Athens of the New South
College Life and the Making of Modern Nashville
“A diverse and vibrant collection of colleges and universities has always set Nashville apart from other southern cities. I’m excited to see Mary Ellen Pethel exploring the history of a force for good that continues to inspire and shape our city.”—Meagan Barry, Mayor of Nashville
“The DNA of Nashville as it exists today was first formed in the decades following the Civil War. Mary Ellen Pethel begins at this critical moment in Nashville’s history and examines the evolution of college and city life. Commerce and local collegiate institutions have long been partners in shaping our city, and Athens of the New South is timely reminder of that great history.”—Ralph Schulz, President of Nashville Chamber of Commerce
In 2013, the New York Times identified Nashville as America’s “it” city—a leading hub of music, culture, technology, food, and business. But long before, the Tennessee capital was known as the “Athens of the South,” as a reflection of the city’s reputation for and investment in its institutions of higher education, which especially blossomed after the end of the Civil War and through the New South Era from 1865 to 1930.
This wide-ranging book chronicles the founding and growth of Nashville’s institutions of higher education and their impressive impact on the city, region, and nation at large. Local colleges and universities also heavily influenced Nashville’s brand of modernity as evidenced by the construction of a Parthenon replica, the centerpiece of the 1897 Centennial Exposition. By the turn of the twentieth century, Vanderbilt University had become one of the country’s premier private schools, while nearby Peabody College was a leading teacher-training institution. Across the racial divide—Fisk University joined the ranks of the nation’s most prestigious black liberal-arts universities, while Meharry Medical College emerged as one of the country’s few training centers for African American medical professionals. Following the agricultural-industrial model, Tennessee A&I became the state’s first black public college. Meanwhile, various other schools— Ward-Belmont, a junior college for women; David Lipscomb College, the instructional arm of the Church of Christ; and Roger Williams University, which trained black men and women as teachers and preachers—made important contributions to the higher educational landscape. In sum, Nashville was distinguished not only by the quantity of its schools but by their quality.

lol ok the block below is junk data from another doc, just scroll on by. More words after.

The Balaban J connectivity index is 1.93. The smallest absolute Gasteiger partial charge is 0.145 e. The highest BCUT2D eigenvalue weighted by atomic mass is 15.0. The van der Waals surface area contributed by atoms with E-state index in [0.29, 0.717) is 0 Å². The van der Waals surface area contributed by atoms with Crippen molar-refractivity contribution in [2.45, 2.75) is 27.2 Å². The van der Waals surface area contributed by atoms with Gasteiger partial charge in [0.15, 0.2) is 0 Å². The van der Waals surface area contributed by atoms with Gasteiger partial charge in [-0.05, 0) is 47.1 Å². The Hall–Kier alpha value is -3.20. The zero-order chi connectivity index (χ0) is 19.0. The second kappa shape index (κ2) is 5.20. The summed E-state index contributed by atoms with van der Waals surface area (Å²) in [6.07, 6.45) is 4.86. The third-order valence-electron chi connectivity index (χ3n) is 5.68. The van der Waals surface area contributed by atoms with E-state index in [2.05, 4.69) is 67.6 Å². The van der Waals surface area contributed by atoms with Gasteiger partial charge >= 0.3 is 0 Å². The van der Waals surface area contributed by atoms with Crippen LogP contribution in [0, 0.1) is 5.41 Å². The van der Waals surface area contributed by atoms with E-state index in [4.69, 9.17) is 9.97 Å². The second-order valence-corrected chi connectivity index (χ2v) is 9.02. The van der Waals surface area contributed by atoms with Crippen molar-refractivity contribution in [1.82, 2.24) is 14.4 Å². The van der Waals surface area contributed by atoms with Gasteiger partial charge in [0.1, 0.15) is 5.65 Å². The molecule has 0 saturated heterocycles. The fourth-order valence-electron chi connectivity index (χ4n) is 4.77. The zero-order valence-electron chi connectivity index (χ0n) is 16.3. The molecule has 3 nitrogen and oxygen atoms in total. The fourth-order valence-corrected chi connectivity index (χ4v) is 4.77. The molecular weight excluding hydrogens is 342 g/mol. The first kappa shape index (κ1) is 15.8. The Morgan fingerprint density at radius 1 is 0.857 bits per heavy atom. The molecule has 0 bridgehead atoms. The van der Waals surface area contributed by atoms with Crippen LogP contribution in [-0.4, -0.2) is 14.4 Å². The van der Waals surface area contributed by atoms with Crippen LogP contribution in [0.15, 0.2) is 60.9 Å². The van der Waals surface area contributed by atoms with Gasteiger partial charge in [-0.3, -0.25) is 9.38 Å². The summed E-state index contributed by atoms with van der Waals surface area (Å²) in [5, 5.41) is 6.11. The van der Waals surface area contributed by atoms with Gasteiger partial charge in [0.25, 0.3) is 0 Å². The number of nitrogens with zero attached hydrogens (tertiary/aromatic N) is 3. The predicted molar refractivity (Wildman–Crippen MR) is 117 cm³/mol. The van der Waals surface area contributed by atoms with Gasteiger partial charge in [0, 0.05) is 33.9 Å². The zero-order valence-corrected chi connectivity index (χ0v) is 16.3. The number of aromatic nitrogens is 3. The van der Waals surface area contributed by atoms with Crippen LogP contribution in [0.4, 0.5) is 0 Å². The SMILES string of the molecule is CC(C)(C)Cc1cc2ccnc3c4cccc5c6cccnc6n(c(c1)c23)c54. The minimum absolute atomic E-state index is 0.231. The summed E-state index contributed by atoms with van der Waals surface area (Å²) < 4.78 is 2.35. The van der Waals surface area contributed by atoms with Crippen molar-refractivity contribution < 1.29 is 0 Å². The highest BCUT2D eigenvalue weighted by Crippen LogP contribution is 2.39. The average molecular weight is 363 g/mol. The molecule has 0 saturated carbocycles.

Linking these institutions to the progressive and educational reforms of the era, Mary Ellen Pethel also explores their impact in shaping Nashville’s expansion, on changing gender roles, and on leisure activity in the city, which included the rise and popularity of collegiate sports. In her conclusion, she shows that Nashville’s present-day reputation as a dynamic place to live, learn, and work is due in no small part to the role that higher education continues to play in the city’s growth and development.
MARY ELLEN PETHEL is the archivist and a member of the Social Science Department at Harpeth Hall School in Nashville. At Belmont University, also in Nashville, Dr. Pethel is a Global Leadership Studies Fellow and teaches in the Honors Department.